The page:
Scientific Reports | 2021
Risks and prediction of postoperative hypoparathyroidism due to thyroid surgery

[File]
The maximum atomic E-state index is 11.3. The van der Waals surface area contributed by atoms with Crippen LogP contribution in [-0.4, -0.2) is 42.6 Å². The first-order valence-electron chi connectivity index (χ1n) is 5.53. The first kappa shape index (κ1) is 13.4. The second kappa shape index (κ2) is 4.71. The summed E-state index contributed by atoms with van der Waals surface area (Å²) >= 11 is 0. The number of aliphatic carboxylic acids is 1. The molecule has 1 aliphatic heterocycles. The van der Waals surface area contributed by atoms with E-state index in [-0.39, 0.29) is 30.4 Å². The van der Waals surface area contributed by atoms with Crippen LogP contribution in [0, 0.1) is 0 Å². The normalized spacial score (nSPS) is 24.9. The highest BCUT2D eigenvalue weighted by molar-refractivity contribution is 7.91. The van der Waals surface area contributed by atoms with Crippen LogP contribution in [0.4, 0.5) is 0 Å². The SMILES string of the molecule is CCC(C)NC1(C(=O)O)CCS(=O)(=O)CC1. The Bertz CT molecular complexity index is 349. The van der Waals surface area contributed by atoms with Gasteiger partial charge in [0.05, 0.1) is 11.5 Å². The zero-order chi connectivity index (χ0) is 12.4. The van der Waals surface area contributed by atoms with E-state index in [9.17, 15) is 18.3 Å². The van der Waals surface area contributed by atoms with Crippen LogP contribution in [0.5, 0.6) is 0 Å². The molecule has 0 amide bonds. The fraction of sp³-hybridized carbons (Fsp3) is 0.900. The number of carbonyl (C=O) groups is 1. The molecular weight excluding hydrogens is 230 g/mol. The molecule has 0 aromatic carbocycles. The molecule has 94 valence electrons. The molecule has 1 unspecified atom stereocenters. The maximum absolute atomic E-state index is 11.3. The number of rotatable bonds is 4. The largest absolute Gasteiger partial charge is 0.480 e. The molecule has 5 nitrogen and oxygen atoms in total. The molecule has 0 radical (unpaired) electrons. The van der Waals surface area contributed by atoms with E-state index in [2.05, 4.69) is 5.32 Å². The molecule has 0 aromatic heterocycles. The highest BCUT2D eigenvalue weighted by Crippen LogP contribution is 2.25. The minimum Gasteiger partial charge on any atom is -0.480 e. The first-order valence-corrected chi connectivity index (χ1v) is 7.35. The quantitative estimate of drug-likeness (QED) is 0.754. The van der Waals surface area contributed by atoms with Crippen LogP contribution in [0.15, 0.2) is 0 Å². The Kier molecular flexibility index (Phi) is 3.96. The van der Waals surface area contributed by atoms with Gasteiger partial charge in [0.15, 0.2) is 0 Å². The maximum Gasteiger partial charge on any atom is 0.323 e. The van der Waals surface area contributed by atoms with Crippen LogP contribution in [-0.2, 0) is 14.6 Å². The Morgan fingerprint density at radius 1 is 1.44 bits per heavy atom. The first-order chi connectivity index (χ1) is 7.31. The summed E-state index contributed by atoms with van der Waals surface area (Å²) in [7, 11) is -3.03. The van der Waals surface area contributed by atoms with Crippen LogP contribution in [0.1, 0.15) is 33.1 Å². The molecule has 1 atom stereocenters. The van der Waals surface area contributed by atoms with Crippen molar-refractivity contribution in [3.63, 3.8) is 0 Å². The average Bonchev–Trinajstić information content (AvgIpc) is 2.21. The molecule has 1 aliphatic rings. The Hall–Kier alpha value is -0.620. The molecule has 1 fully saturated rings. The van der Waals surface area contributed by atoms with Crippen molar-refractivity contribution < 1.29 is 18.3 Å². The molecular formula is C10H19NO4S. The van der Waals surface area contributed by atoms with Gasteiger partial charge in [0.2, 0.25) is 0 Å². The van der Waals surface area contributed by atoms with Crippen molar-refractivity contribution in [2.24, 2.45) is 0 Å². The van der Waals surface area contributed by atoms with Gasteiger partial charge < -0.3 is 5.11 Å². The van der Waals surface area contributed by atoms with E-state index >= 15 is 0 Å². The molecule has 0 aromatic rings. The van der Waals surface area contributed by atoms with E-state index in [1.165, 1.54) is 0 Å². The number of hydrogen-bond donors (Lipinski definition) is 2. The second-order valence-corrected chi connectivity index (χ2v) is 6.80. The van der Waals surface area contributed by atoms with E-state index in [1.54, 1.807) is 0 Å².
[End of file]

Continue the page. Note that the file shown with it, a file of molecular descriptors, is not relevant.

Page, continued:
We aimed to investigate the prevalence of postoperative hypoparathyroidism (PoH), the relevant factors, and predictors of transient or permanent hypoparathyroidism. The files of 352 patients who underwent bilateral total thyroidectomy alone or with central lymph node dissection and/or lateral neck dissection between June 1, 2019, and November 30, 2019, were retrospectively evaluated. Also, calcium and parathyroid hormone levels measured preoperatively and 4–6 h after surgery, follow-up examination results, and time to resolution of transient PoH were recorded. 16.48% (n\u2009=\u200958) of the surgical patients developed transient PoH and 3.98% (n\u2009=\u200914) developed permanent PoH. Length of hospital stay increased in patients who developed PoH (p\u2009<\u20090.001). Transient PoH developed less in patients who underwent parathyroid autotransplantation, while permanent PoH was not detected (p\u2009=\u20090.001). PoH development was not significantly correlated with nodule size as measured by preoperative thyroid ultrasonography (p\u2009=\u20090.944). Patients who had a serum PTH level\u2009≤\u20095.95 pmol/L 4–6 h after surgery had a greater risk of developing permanent PoH (OR 134.84, 95% CI 17.25–1053.82). PoH is more common in female gender and is not significantly correlated with nodule size. Parathyroid autotransplantation can prevent the development of PoH.